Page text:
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Texting Behind The Wheel Outlawed By January

Law goes into effect January 1, 2009, closes loophole in current hands-free restrictions.

A critical loophole in the hands-free phone law that went
into effect July 1 was closed by Governor Arnold Schwarzenegger on Wednesday,
when he signed Senate Bill 28, making texting on cell phones while driving
illegal.

The prohibition goes into effect January 1, 2009.

While the timing is coincidental, the bill’s signing was not
in response to the Sept. 12 Metrolink collision that killed 25 and injured 135
people, where it was determined that the engineer may have been sending a text
message just prior to the crash.

SB28 was one of the first bills signed by the governor out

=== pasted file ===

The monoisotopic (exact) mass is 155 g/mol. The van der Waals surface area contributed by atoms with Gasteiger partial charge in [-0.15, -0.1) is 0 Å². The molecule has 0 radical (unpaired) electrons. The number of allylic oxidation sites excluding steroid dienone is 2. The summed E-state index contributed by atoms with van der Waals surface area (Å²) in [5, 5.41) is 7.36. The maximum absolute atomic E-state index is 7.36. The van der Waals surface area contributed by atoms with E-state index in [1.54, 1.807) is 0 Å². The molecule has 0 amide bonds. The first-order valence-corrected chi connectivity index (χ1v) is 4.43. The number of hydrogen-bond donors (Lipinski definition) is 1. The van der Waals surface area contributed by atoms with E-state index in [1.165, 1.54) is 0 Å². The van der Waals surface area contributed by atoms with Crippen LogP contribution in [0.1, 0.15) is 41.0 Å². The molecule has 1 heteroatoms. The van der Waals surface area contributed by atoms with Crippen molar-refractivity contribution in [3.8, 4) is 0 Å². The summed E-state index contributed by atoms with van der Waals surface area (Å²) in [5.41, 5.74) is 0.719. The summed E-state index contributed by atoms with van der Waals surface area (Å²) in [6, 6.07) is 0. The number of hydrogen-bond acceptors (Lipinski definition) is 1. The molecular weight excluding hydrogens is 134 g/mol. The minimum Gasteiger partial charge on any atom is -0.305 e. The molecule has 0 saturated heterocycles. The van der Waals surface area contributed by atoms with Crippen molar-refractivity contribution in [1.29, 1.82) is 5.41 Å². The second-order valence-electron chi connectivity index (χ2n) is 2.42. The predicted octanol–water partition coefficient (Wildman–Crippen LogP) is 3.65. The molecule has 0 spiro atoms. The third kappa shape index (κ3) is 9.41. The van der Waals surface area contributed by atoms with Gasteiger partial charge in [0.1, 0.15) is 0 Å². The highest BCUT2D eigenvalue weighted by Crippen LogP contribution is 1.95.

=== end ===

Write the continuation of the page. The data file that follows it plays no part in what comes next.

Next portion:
of approximately 800 pieces of legislation held hostage during the recent
budget impasse.

Sponsored By:

C & D Motosports

The texting prohibition had been proposed in December of
2006, to close the gap in the original hands-free legislation. It was passed by
both the Assembly and Senate in August of this year.

On Sept. 18, the California Public Utilities Commission
temporarily prohibited the use of cell phones and texting devices by on-duty
railroad engineers, brakemen, conductors or rail transit vehicle operators on
moving trains in response to the tragedy.  

“Because of the possible danger to passengers, the general
public and the railroad workers themselves, prohibiting the personal use of
cellular devices is necessary and reasonable,” said CPUC President Michael R.
Peevey, who noted that there are no existing federal or state laws, rules or
regulations prohibiting such inappropriate use of cellular devices.